We decided as we were planning our trip to Bali that, if at all possible, we’d like to go to neighbouring Java Island and climb Mt. Ijen, which is an active volcano with a sulfur lake in the crater. Having read up it a bit, it sounded really cool and something a bit different, which we’re definitely a fan of. The feature of Mt. Ijen is it’s ‘blue lava’, which doesn’t happen on most volcanoes, and is caused by the amount of sulfur that it’s in the ground. Full disclosure: the last time Mt. Ijen erupted was in 1999 and it’s not actually blue lava that you see, but rather burning gas, which is not something that is highly advertised. Still a pretty neat site to see however!
We did a ton of research prior to getting there, and there were really mixed reviews from people on whether or not to get a tour / tour guide, or to just do it on your own (which is allowed). You can probably save a few dollars doing it on your own; however, we had a group of 6 of us doing it, and we decided we’d pay slightly more for the convenience. Now having done it, I’m glad we paid because 1. it’s a bit of a logistical nightmare getting there, especially if you’re coming from Bali like we did, and 2. you climb in the middle of the night and the path is pretty sketchy in places, so it was nice to have a guide to tell you where to step and what to look out for.
As stated, we were coming from Seminyak in Bali, which means you have to get across the island and then take a ferry to Java, before another drive to the base of Mt. Ijen itself. After looking at a few different options for a tour, we finally decided to go with Bali Jungle Trekking as they were a good price and they were willing to pick us up and drop us off in separate places. As a bonus, they gave us a discount as well once we told them we had a group of 6 people. All in all, we paid rp 1.3 million, which is roughly $90 USD and included was:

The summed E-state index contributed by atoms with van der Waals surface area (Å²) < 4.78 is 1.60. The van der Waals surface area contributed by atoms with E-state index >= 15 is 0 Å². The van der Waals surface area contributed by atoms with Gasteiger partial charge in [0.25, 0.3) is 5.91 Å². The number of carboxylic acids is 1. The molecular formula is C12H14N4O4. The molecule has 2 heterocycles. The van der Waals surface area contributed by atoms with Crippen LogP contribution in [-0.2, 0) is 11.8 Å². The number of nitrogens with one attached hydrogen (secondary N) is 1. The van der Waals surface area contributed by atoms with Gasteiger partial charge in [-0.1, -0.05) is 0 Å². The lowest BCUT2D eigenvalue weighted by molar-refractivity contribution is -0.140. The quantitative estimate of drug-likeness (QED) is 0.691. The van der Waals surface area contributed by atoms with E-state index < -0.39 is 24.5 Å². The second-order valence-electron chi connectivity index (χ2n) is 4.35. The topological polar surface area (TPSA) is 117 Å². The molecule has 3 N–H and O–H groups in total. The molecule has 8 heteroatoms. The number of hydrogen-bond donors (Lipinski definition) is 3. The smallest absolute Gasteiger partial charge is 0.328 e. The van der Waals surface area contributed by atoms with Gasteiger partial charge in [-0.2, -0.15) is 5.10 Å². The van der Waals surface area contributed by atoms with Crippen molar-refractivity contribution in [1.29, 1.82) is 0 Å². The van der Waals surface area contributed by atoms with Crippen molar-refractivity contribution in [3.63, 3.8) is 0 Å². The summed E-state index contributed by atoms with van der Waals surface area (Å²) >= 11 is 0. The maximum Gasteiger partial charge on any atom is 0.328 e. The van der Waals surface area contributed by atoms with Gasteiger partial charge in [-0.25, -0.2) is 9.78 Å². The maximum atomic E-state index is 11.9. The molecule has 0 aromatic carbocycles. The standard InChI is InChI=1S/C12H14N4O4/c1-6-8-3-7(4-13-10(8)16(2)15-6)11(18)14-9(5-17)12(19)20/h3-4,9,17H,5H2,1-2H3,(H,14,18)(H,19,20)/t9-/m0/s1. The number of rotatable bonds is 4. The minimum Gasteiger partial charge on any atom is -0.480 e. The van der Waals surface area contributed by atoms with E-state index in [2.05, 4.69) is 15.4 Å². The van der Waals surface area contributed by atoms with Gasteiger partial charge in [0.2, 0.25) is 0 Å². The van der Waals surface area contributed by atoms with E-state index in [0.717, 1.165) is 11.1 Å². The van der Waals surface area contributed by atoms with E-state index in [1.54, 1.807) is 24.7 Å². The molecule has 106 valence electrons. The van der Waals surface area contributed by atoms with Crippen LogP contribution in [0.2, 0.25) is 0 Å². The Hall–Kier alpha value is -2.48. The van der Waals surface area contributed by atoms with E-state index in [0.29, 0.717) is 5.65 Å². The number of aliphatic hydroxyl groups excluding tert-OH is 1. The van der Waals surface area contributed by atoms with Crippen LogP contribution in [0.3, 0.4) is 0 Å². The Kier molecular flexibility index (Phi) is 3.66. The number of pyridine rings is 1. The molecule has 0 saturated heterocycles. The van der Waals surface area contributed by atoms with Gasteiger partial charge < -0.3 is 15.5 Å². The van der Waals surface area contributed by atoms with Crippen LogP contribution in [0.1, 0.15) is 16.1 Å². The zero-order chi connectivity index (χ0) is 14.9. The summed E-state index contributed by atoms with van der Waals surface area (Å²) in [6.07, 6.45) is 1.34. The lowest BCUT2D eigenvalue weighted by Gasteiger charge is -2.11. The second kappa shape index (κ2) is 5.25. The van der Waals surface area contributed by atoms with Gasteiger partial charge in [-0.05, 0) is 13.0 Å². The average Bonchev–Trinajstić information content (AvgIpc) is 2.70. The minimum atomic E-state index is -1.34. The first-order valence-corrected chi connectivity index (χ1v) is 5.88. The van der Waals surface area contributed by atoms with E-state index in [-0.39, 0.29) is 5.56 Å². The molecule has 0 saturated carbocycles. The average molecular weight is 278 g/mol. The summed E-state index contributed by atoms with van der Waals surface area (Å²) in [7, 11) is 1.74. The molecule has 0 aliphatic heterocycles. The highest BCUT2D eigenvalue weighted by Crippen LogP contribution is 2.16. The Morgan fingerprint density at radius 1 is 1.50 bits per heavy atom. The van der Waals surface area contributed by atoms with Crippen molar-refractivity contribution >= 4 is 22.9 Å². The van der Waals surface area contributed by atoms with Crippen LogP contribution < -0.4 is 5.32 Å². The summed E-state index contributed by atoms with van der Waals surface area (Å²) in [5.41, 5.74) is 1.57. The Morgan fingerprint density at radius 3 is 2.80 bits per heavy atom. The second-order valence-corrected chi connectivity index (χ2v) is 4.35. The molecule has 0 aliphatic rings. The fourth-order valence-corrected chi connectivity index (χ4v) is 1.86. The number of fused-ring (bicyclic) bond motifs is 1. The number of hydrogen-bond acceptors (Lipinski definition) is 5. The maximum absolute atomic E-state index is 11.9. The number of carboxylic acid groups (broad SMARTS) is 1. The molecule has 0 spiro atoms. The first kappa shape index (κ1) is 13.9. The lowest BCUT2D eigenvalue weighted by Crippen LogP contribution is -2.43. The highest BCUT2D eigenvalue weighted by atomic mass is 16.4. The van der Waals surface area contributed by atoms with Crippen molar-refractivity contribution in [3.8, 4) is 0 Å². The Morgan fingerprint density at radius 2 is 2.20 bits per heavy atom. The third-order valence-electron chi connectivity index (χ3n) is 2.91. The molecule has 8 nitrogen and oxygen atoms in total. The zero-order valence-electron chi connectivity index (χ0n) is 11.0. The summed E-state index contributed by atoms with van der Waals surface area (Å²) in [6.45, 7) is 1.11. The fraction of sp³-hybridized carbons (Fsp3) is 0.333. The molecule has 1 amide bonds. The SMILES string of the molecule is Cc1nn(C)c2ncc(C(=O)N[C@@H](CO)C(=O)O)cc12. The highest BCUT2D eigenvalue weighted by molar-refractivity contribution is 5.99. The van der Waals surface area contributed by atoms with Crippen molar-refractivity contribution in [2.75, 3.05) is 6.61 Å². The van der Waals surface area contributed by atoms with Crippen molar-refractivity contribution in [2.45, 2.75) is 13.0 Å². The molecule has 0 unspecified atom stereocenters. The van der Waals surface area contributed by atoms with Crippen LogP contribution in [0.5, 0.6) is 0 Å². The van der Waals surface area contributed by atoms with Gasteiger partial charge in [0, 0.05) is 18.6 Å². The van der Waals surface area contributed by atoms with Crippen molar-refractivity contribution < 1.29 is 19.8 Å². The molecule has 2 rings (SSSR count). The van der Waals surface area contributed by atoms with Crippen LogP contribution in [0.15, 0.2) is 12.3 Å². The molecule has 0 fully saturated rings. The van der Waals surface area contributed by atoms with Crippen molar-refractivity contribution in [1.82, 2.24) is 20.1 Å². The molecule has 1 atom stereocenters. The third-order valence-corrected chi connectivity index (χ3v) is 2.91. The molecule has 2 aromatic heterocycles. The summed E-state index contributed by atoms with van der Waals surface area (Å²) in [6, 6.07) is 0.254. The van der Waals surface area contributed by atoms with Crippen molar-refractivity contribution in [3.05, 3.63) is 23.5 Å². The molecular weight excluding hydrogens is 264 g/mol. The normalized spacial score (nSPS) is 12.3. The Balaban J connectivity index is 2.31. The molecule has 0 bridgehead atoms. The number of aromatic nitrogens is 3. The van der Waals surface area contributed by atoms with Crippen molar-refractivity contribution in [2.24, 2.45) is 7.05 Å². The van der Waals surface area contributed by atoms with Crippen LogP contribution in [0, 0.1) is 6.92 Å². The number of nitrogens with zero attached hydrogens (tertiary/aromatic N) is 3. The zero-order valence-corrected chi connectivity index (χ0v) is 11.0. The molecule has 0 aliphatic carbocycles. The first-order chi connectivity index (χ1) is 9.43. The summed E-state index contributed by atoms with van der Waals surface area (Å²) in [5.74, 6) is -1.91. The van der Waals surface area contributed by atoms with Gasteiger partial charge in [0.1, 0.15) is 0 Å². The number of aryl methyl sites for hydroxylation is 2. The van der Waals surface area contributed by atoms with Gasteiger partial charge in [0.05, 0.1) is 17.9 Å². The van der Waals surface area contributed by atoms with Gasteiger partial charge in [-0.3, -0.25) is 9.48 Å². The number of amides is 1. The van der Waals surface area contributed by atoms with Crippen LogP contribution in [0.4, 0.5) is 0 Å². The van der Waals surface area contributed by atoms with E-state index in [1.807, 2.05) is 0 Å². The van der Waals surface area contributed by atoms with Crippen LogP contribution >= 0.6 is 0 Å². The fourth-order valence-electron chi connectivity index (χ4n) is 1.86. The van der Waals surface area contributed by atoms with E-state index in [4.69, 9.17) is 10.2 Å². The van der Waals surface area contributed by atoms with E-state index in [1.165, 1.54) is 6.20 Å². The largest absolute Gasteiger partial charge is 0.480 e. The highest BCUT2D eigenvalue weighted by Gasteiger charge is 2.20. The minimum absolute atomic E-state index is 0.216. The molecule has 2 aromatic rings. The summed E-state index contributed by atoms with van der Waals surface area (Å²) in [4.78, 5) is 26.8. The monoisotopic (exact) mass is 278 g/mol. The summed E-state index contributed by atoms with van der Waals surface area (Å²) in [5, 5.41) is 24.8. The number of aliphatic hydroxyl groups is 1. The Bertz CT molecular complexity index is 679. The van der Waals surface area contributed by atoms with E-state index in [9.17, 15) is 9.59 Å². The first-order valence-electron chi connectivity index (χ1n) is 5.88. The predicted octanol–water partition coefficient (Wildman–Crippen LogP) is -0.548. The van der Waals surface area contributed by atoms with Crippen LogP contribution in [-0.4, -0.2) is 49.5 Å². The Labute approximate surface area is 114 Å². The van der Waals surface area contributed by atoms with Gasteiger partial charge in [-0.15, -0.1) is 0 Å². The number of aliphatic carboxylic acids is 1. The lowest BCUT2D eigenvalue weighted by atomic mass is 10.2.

- Private transport from Bali to Mt. Ijen (including separate jeep to get up the mountain to the start point)
- 1 dinner
- 1 breakfast
- 1 lunch
- Entrance Fee
- Ferry to and from Java
- Gas mask
- Drinking Water
We got picked up at roughly 4pm, and we were dropped off just after 2:30pm the next afternoon. To see the blue fire it needs to be dark, so our walk started at about 1:30am and we watched the sunrise from the top before walking back down the volcano for breakfast. Having been up for over 24 hours, the drive back was one of the bits where I was so glad we hadn’t done it on our own, as we all crashed and it would have been terrible either driving ourselves back or being on public transport.
If you are going to do it on your own, I would definitely look into staying on Java at the base of the mountain for a day before heading over to Bali, as that would give you time to sleep, eat, and get your bearings before making the journey across.
The ticket office doesn’t open until 1:30 in the morning, and as we arrived just after 1, we had a little while to stand around before we were allowed to start the climb. It is cold (I’d say between 1-5 C), especially compared to Bali (and Australia where we’d come before that); however, if you’re coming from a cooler country or winter, you should find the temperature okay. I only noticed it whilst we were waiting at the bottom, and whilst we were sat down at the top waiting for sunrise – other than that I found it warm enough to climb in just my shirt.
Mt Ijen is about 2799m high, and the distance you travel from where you start until the top of the crater is about 3.4 km in total. The first kilometre of this isn’t too bad with only a slight incline; however, at kilometre two it becomes significantly more steep and continues like this until the final 900 m. The path is rocky with lots of loose gravel, and even without rain it was very slippery, and those of us who had proper hiking shoes as compared to just normal trainers had a much easier time coming both up and down.